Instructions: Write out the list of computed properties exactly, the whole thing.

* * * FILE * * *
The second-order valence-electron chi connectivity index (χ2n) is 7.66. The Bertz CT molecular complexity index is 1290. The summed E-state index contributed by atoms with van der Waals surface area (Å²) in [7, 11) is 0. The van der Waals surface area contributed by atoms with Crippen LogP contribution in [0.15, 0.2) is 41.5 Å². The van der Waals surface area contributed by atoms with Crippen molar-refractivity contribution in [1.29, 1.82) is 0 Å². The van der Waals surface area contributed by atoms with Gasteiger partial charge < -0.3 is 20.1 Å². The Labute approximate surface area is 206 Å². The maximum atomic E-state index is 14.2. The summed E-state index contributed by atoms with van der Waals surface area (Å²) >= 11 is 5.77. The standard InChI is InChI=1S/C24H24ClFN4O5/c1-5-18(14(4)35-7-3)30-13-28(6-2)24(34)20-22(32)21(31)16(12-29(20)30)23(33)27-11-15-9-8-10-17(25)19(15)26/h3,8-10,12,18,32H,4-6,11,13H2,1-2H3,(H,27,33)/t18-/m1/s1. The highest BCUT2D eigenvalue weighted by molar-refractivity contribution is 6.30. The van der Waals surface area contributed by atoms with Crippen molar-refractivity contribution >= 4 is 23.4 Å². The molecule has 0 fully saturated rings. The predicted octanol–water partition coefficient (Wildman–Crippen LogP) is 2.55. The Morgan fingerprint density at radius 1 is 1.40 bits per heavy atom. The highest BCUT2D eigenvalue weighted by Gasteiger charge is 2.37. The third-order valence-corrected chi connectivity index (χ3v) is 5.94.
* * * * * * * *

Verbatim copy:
The second-order valence-electron chi connectivity index (χ2n) is 7.66. The Bertz CT molecular complexity index is 1290. The summed E-state index contributed by atoms with van der Waals surface area (Å²) in [7, 11) is 0. The van der Waals surface area contributed by atoms with Crippen LogP contribution in [0.15, 0.2) is 41.5 Å². The van der Waals surface area contributed by atoms with Crippen molar-refractivity contribution in [1.29, 1.82) is 0 Å². The van der Waals surface area contributed by atoms with Gasteiger partial charge < -0.3 is 20.1 Å². The Labute approximate surface area is 206 Å². The maximum atomic E-state index is 14.2. The summed E-state index contributed by atoms with van der Waals surface area (Å²) >= 11 is 5.77. The standard InChI is InChI=1S/C24H24ClFN4O5/c1-5-18(14(4)35-7-3)30-13-28(6-2)24(34)20-22(32)21(31)16(12-29(20)30)23(33)27-11-15-9-8-10-17(25)19(15)26/h3,8-10,12,18,32H,4-6,11,13H2,1-2H3,(H,27,33)/t18-/m1/s1. The highest BCUT2D eigenvalue weighted by molar-refractivity contribution is 6.30. The van der Waals surface area contributed by atoms with Crippen molar-refractivity contribution >= 4 is 23.4 Å². The molecule has 0 fully saturated rings. The predicted octanol–water partition coefficient (Wildman–Crippen LogP) is 2.55. The Morgan fingerprint density at radius 1 is 1.40 bits per heavy atom. The highest BCUT2D eigenvalue weighted by Gasteiger charge is 2.37. The third-order valence-corrected chi connectivity index (χ3v) is 5.94.